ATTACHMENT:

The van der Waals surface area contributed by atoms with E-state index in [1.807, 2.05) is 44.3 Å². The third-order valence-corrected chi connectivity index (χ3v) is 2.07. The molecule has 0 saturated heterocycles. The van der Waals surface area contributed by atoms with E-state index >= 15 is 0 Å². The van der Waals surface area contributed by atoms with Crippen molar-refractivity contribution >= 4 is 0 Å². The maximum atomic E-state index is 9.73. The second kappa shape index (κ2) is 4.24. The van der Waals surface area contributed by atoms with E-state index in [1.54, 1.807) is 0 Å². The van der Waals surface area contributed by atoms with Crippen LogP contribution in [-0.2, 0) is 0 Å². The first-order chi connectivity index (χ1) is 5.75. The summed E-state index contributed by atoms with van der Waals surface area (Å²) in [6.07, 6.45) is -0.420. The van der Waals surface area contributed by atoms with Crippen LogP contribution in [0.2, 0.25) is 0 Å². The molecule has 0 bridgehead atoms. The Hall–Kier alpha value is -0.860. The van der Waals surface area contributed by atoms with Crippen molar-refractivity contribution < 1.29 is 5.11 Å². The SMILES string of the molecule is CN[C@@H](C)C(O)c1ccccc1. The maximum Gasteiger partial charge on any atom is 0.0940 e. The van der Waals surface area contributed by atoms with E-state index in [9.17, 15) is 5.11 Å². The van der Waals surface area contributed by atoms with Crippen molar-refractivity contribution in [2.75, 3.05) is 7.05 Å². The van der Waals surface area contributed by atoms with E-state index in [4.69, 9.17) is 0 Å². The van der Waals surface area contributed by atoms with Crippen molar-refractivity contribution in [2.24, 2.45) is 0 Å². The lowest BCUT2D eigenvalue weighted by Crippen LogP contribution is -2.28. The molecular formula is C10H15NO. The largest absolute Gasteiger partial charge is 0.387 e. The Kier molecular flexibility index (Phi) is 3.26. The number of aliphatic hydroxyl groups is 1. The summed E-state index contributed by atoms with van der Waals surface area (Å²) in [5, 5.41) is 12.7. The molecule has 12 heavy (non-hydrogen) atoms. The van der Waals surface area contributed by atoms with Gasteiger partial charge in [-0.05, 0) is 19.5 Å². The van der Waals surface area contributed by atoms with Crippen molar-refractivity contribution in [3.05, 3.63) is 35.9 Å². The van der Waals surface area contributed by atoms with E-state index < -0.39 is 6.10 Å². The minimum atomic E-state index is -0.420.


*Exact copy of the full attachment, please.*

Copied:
The van der Waals surface area contributed by atoms with E-state index in [1.807, 2.05) is 44.3 Å². The third-order valence-corrected chi connectivity index (χ3v) is 2.07. The molecule has 0 saturated heterocycles. The van der Waals surface area contributed by atoms with E-state index >= 15 is 0 Å². The van der Waals surface area contributed by atoms with Crippen molar-refractivity contribution >= 4 is 0 Å². The maximum atomic E-state index is 9.73. The second kappa shape index (κ2) is 4.24. The van der Waals surface area contributed by atoms with E-state index in [1.54, 1.807) is 0 Å². The van der Waals surface area contributed by atoms with Crippen LogP contribution in [-0.2, 0) is 0 Å². The first-order chi connectivity index (χ1) is 5.75. The summed E-state index contributed by atoms with van der Waals surface area (Å²) in [6.07, 6.45) is -0.420. The van der Waals surface area contributed by atoms with Crippen LogP contribution in [0.2, 0.25) is 0 Å². The molecule has 0 bridgehead atoms. The Hall–Kier alpha value is -0.860. The van der Waals surface area contributed by atoms with Crippen molar-refractivity contribution < 1.29 is 5.11 Å². The SMILES string of the molecule is CN[C@@H](C)C(O)c1ccccc1. The maximum Gasteiger partial charge on any atom is 0.0940 e. The van der Waals surface area contributed by atoms with E-state index in [9.17, 15) is 5.11 Å². The van der Waals surface area contributed by atoms with Crippen molar-refractivity contribution in [2.75, 3.05) is 7.05 Å². The van der Waals surface area contributed by atoms with E-state index in [4.69, 9.17) is 0 Å². The van der Waals surface area contributed by atoms with Crippen molar-refractivity contribution in [2.24, 2.45) is 0 Å². The lowest BCUT2D eigenvalue weighted by Crippen LogP contribution is -2.28. The molecular formula is C10H15NO. The largest absolute Gasteiger partial charge is 0.387 e. The Kier molecular flexibility index (Phi) is 3.26. The number of aliphatic hydroxyl groups is 1. The summed E-state index contributed by atoms with van der Waals surface area (Å²) in [5, 5.41) is 12.7. The molecule has 12 heavy (non-hydrogen) atoms. The van der Waals surface area contributed by atoms with Gasteiger partial charge in [-0.05, 0) is 19.5 Å². The van der Waals surface area contributed by atoms with Crippen molar-refractivity contribution in [3.05, 3.63) is 35.9 Å². The van der Waals surface area contributed by atoms with E-state index < -0.39 is 6.10 Å². The minimum atomic E-state index is -0.420.